OffLine Sandro Bosio
  2008-11-10 10:39:48    
Before starting, let me say that I am not in theory against a statistical grading system. If correctly done, as Gianluca states, it can tell something valuable.

However, let me tell you that this idea is impractical, for some good reasons.

1) time spent is not the only effort that should be measured. The energies involved, the mental effort in keeping focused and not getting scared, the need of technical abilities, the good use of onsighting techniques. All these are "efforts", and their good/bad use could result in less/more time spent. Which does _not_ mean that you can sum up everything and just count the time as an aggregate, you loose too much information. Everything should be measured.

2) You should take into account that no climbing area will change the grades of their routes because some website suggests so. Some are proud of their "hard" grades, some are proud of calling their grades the proper grades, some are proud of the history that lead to those grades, some just talk shit and have no good reasons. But none will adapt to the other.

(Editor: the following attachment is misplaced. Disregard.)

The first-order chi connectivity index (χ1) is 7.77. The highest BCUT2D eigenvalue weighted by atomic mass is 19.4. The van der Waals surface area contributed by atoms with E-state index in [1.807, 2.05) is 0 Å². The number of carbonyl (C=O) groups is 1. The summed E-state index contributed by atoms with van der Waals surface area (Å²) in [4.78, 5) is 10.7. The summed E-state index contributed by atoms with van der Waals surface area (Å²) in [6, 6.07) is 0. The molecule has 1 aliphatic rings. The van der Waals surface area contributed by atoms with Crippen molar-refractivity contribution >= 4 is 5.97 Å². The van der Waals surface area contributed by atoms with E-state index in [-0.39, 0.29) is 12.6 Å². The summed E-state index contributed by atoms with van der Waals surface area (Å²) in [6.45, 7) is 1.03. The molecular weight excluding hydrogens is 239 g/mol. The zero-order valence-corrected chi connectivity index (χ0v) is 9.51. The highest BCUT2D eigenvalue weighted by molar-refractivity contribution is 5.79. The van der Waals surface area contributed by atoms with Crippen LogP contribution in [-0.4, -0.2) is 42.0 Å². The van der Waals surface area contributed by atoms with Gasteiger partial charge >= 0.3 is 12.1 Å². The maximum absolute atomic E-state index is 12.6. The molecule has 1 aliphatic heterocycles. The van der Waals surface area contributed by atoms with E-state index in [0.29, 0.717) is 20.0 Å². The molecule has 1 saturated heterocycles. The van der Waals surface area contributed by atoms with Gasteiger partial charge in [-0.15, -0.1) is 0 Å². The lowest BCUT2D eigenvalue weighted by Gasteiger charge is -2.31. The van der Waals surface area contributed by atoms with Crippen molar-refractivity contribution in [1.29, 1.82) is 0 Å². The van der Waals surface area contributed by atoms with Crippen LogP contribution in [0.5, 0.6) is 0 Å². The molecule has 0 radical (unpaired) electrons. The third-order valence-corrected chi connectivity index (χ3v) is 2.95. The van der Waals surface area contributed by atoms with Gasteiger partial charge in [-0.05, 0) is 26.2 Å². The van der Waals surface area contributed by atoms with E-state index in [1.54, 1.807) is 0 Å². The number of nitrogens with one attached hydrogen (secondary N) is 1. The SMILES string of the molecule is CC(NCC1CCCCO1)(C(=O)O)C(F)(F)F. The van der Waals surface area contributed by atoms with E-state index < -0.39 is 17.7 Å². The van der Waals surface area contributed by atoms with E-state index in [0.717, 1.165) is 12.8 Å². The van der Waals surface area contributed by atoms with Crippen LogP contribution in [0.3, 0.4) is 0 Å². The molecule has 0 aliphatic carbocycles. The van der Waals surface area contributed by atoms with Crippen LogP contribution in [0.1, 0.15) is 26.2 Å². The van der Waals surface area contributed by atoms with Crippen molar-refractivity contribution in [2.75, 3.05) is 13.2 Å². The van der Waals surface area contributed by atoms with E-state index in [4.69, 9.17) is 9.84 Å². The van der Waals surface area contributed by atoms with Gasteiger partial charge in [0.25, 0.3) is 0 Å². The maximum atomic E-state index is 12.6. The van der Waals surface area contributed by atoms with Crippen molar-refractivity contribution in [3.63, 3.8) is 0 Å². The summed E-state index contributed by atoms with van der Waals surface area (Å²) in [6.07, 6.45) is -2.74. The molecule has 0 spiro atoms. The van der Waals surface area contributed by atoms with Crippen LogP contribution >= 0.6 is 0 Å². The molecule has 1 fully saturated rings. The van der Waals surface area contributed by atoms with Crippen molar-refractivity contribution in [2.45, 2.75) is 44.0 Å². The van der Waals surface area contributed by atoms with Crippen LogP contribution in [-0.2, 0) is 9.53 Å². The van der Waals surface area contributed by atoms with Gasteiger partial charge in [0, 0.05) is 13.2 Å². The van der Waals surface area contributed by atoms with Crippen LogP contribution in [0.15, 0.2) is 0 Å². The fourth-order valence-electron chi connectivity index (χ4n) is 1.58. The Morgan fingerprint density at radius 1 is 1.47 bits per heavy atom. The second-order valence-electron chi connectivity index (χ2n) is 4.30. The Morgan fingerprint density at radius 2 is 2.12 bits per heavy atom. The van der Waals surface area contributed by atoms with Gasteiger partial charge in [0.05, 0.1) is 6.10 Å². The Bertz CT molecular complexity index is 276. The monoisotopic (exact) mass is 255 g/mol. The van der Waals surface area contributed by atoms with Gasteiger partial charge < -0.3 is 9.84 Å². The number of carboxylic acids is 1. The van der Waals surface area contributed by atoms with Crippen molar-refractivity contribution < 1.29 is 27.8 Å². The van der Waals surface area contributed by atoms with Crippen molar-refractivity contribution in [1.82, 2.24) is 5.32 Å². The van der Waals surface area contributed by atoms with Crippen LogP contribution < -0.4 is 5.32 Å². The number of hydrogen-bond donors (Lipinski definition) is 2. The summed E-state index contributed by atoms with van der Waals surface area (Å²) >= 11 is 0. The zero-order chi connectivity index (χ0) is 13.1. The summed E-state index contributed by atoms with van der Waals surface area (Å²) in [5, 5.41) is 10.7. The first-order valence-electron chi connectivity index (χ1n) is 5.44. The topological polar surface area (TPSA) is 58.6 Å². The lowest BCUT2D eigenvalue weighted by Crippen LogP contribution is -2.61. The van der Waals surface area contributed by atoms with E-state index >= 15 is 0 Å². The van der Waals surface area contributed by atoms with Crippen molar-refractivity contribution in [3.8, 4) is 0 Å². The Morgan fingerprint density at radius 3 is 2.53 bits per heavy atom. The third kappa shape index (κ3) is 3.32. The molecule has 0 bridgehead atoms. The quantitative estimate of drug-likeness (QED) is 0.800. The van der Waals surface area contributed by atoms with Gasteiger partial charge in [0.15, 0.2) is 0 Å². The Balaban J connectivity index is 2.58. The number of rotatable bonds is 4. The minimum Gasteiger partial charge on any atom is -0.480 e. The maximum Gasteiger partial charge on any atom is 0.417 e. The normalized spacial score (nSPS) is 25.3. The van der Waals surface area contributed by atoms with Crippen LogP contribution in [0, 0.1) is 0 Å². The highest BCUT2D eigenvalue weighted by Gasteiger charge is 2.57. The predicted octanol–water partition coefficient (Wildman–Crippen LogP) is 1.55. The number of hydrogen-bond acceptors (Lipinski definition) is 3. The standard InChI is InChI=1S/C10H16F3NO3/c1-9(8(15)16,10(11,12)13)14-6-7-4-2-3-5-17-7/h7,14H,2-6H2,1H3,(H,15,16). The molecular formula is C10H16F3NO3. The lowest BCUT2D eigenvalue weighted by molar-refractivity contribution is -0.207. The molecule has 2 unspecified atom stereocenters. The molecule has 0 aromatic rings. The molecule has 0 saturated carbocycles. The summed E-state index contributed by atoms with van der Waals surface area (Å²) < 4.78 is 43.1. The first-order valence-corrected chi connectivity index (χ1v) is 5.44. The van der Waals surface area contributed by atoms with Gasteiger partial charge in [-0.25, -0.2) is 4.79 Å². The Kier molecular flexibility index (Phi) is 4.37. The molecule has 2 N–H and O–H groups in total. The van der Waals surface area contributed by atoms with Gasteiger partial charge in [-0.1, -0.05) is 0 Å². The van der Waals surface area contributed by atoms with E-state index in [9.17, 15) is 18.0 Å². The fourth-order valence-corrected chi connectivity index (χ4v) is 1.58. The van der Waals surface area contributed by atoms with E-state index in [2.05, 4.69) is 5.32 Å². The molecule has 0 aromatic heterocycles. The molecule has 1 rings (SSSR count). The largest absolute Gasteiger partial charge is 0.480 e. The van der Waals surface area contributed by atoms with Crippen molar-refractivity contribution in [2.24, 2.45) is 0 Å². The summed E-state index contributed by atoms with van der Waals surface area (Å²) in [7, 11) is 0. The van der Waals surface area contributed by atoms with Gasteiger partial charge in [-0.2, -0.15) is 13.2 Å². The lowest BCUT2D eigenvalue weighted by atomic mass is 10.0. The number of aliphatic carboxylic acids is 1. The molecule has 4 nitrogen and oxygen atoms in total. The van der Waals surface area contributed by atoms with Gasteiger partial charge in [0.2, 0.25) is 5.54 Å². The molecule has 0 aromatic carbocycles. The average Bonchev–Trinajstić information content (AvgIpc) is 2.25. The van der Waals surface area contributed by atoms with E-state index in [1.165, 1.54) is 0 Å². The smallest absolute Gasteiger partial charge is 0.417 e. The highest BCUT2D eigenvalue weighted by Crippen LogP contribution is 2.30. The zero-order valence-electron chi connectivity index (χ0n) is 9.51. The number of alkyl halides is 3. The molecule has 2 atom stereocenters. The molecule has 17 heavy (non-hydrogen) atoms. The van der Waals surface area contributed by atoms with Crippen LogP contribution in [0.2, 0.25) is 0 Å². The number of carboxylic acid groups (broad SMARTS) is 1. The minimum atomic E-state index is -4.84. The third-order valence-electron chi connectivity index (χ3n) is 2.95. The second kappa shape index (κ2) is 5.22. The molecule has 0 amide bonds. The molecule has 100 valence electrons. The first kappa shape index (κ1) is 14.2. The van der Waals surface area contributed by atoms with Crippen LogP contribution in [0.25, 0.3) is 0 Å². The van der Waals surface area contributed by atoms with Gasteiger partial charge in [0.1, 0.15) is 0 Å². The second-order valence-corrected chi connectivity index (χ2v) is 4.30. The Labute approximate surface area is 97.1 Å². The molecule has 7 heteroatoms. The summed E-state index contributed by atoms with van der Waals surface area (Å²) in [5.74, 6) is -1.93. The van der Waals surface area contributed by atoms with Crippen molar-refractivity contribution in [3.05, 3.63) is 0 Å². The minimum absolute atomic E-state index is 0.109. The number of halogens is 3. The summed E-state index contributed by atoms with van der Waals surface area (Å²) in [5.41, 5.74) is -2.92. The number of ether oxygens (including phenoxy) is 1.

3) Even if some would be willing, or even if _all_ would be willing, you would need a starting point. In a statistical grading, the resulting scale should be then fixed to some zero, which is arbitrary (given the different grades in different crags). The, which crag should you privilege? Which has the "correct" grades?

Every climber, unless he never moved from his home area, knows that grading style, as well as bolting style, changes a lot from crag to crag. Heck, frequently even in the same crag. But how can you say which is correct and which is not? The very idea of moving to a crag and wanting to climb without a "set up" time on the grades and the style seems crazy to me. Specially if you claim that the reason for such need is that you were pissed off and got your day ruined for not doing so. Climbing, specially climbing and traveling, is also a cultural experience, including also this kind of things.

In conclusion, consider Jens's sentence "If the routes have the same difficulty they should require the same amount of work." If the idea of TGC is to let someone state this kind of sentences, then the expectations on a statistical grading system are far way the real information it can give you, and the idea should be probably abandoned. Because everyone knows that the proper sentence should be:

"If the routes have the more or less the same difficulty, are more or less in the same style, are on the same kind of rock, protection and exposedness are not so different, and the hardest moves are more or less of the same difficulty as well, they should probably require the same amount of work, and thus, time. Up to plus/minus a couple of tries, taking bad luck and personal conditions into account"